A small cod caught near England. (Photo by john47kent.)

The headline in the Telegraph is startling: “Just 100 cod left in North Sea.” One hundred fish? Over a massive, 750,000-square-kilometer expanse of the Atlantic near Northern Europe?

Sort of. There are more than 100 cod in the North Sea. The problem isn’t that there are almost no cod, the problem is that there are very few cod of a certain age and size. From the article:

Chris Darby, head of the Cefas team, said: “Our latest assessments suggest in 2011 there were 600 cod aged 12 to 13 in the North Sea, of which about 200 were caught.

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“None of the catches recorded at North Sea ports around Europe showed any fish aged 13 or over. Analysis of that data suggests there are fewer than 100 such fish in the whole North Sea.”

I spoke with Callum Roberts, professor of marine biology at York University, who is familiar with the report. He explained that the 100-fish number is as much a bad omen as it is an alarming figure.

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“There should be a lot of much-older cod in the North Sea,” Roberts said. “Cod can live for at least 25 years — or probably much older in the olden days when we fished them a lot less. It’s the big, old fish that contribute the great majority of the offspring that replenish populations. They are the anchors of reproduction. If we lose the big old fish, then the reproductive output of the population as a whole goes down steeply.”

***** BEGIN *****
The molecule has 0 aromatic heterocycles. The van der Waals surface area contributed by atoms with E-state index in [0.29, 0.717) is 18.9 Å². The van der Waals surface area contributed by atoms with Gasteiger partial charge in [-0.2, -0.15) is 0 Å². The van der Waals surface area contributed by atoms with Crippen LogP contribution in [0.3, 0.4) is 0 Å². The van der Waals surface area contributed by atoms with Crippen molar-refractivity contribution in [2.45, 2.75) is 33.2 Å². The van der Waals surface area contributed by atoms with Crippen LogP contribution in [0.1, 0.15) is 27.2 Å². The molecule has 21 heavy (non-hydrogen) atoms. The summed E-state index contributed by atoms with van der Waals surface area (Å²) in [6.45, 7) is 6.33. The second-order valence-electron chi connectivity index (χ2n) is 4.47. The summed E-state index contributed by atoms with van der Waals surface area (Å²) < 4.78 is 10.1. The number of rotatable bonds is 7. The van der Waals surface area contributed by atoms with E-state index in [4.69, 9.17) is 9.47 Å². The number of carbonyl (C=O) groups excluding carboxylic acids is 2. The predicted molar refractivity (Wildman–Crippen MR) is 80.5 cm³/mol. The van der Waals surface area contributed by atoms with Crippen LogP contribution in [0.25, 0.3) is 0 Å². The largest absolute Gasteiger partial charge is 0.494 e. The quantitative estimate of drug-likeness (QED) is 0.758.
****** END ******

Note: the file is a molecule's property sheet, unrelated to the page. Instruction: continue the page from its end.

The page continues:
Age 13 isn’t some magic indicator. It’s simply a benchmark for the age of the cod stock on the whole. Since older fish are bigger and have more eggs, the drop-off in that population bodes poorly for regrowth of cod overall.

“When you start fishing intensively, you lose the big old animals, because they just can’t avoid nets or traps or hook-and-lines long enough to get big and old,” Roberts told me. “So the more intensively you fish, the more compressed your age structure becomes. You get fewer and fewer animals around that are a year or two older than the age of first reproduction. You get adverse evolutionary effects of fishing to try and compensate for the heavy mortality. You see a gradual shift toward animals reproducing younger and at smaller sizes.” Smaller and smaller fish means bodies capable of producing fewer eggs.

I asked Roberts about a report released by the International Council for the Exploration of the Sea which suggested that cod stocks in the North Sea were rebounding. He noted that there had been a small increase — but a small percentage increase on a small number means not a lot of new fish. “The population will become more susceptible to environmental variations and shocks” without larger fish, Roberts notes. “There will be more risk of collapse and [they’ll be] less able to bounce back from bad times than a population that is healthy with lots of big old fish.”

Despite the Telegraph’s headline, the problem isn’t that the population has dropped to only 100 cod. The problem is that those 100 fish are the engine of cod reproduction — and that engine is grinding to a halt.